Summary
Hagino, 18, opened up a two-second-plus lead after 200 meters. His teammate Seto made up the deficit, led after 300 and came home for a surprise gold. Kalisz, 19, in his only event of his first world championships, came back from fourth at 300 to sneak in for silver. It’s only the second time in the last 14 world championships or Olympics that an American did not win the 400 IM.

Women’s 50 Freestyle Final

Results
Gold: Ranomi Kromowidjojo (NED) 24.05
Silver: Cate Campbell (AUS) 24.14
Bronze: Francesca Halsall (GBR) 24.30
4. Sarah Sjostrom (SWE) 24.45
5. Jeanette Ottesen Gray (DEN) 24.66
5. Bronte Campbell (AUS) 24.66
7. Simone Manuel (USA) 24.80
8. Dorothea Brandt (GER) 24.81

Summary
Kromowidjojo, the Olympic champion, upset the Australian Cate Campbell, who was the top qualifier, fastest woman in the world this year and only woman in the field who has gone sub-24. Campbell had the slowest reaction time in the field and couldn’t recover. With Halsall’s bronze, Britain avoids going medal-less a year after hosting the Olympics. The American Manuel, 17, lowered her personal best for the third straight swim.

“I think I should have gone faster,” Kromowidjojo, who matched her personal best time from the Olympic final, told Eurosport.

Men’s 1,500 Freestyle Final

Results
Gold: Sun Yang (CHN) 14:41.15

Silver: Ryan Cochrane (CAN) 14:42.48
Bronze: Gregorio Paltrinieri (ITA) 14:45.37
4. Connor Jaeger (USA) 14:47.96
5. Michael McBroom (USA) 14:53.95
6. Jordan Harrison (AUS) 15:00.44
7. Pal Joensen (FAR) 15:03.10
8. Daniel Fogg (GBR) 15:05.92

Summary
Sun is giving Lochte a run for his money as the world’s best male swimmer. He became the second man to sweep the distance freestyles at a world championships, joining Australian Grant Hackett. Sun also won bronze in the 4×200 free relay, posting the second fastest split of all time. It really makes you wonder where Sun could have finished had he entered the individual 200 free, where Lochte took fourth.

Sun, 22, is now the current Olympic champion in the 400 and 1,500 (the 800 isn’t part of the Olympic program), the current world champion in the 400, 800 and 1,500 and the world record holder in the 1,500. He absolutely toyed with Cochrane in this final. Cochrane led Sun by a tenth at the 800 mark, and even paced at 1,400, before Sun decided to take it up a notch. The Canadian held on for his fourth straight silver in the 1,500 at a worlds or Olympics. Jaeger had won bronze in the 400 free; McBroom silver in the 800 free.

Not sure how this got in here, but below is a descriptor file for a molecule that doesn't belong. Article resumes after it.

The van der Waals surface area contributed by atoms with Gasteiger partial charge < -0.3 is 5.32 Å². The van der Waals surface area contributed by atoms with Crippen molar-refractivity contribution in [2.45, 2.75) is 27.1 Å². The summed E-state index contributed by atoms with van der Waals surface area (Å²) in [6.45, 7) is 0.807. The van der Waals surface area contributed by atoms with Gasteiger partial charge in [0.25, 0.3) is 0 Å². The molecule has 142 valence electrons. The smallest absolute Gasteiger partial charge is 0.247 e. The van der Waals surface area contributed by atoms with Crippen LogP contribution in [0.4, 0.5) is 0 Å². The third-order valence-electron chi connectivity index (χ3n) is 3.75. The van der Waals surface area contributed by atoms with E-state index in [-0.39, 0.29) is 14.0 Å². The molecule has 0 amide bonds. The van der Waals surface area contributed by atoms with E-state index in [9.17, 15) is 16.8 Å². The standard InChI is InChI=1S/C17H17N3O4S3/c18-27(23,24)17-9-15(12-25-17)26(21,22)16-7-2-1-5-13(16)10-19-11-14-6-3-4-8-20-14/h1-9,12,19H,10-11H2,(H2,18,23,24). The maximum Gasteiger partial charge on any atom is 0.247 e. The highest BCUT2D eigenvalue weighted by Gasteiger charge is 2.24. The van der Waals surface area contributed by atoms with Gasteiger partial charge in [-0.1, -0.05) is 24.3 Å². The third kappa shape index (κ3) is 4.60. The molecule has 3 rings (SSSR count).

Women’s 400 Individual Medley Final

Results
Gold: Katinka Hosszu (HUN) 4:30.41

Silver: Mireia Belmonte Garcia (ESP) 4:31.21
Bronze: Elizabeth Beisel (USA) 4:31.69
4. Maya DiRado (USA) 4:32.70
5. Hannah Miley (GBR) 4:34.16
6. Szuszanna Jakabos (HUN) 4:34.50
7. Ye Shiwen (CHN) 4:38.51
8. Miyu Otsuka (JPN) 4:39.21

Summary
Hosszu was 2.16 seconds under world record pace at 300 meters but couldn’t get it due to Ye’s extraordinary final 100 in her world record at the 2012 Olympics, where she outsplit Lochte on the final 50. Hosszu became the first woman to sweep the individual medleys at a world championships since American Katie Hoff in 2005 and 2007. Belmonte Garcia won her third medal of the meet (silver, 200 butterfly, bronze 200 IM). Ye gained 11 pounds after the Olympics and went medal-less in Barcelona, swimming 10 seconds slower in this final than the Olympics. Beisel was the defending world champion and Olympic silver medalist. DiRado knocked almost two seconds off her personal best at her first world championships.

“I feel awful,” Hosszu told Eurosport. “It actually hurt more than ever before. After the morning, I was a little bit concerned because the morning hurt pretty bad, too.”

Men’s 4×100 Medley Relay

Results
Gold: France 3:31.51

Silver: Australia 3:31.64
Bronze: Japan 3:32.26
4. Russia 3:32.74
5. Germany 3:33.97
6. Italy 3:34.06
7. Hungary 3:34.09
United States DSQ

Summary
The U.S., which touched the wall first, was disqualified because of world championships rookie Kevin Cordes leaving too early on the second leg. His reaction time of -.04 was the exact same reaction time Ian Crocker had in 2007, the last time the U.S. was DQ’d from this event at a major international meet. In 2007, that was .01 too fast. That was also the only other time Lochte was a part of this relay. 

Grevers, the 100 backstroke world and Olympic champion, gave the U.S. a two tenths lead after 100. Cordes, 19, seventh in the 100 breast final, dropped behind Australia (and world champion Christian Sprenger) by .34. Lochte, seventh in the 100 butterfly, retook the lead by .75, with France moving ahead of Australia. Adrian, the bronze medalist in the 100 free, had no problem holding onto (and extending) that lead.

But the gold goes to France, the first time a nation other than the U.S. or Australia won this event at a worlds or Olympics.

Women’s 4×100 Medley Relay

Results
Gold: United States 3:53.23

Silver: Australia 3:55.22
Bronze: Russia 3:56.47
4. China 3:57.30
5. Japan 3:58.06
6. Great Britain 3:58.67
7. Canada 4:00.19
8. Germany 4:01.81

Summary
Franklin, the world champ in the 100 back, gave the U.S. a .31 lead after the first 100 meters. Hardy, bronze medalist in the 100 breast, upped it to 1.91 seconds over Russia (Austraila is really weak on breast). Volllmer, the bronze medalist in the 100 fly, brought it to a 3.24 lead over Russia. Even Cate Campbell, the 100 free gold medalist for Australia, couldn’t catch American Megan Romano.

Franklin earned a record-breaking sixth gold medal at a single world championships. No woman had won more than five previously. The U.S. swept all three women’s relays in Barcelona, the first time one nation had ever done that.

Shaun White’s band a surprise Lollapalooza headliner

Aly Raisman announces book details

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Aly Raisman will become the fourth member of the Final Five to publish a book. It’s titled “Fierce” and is out Nov. 14.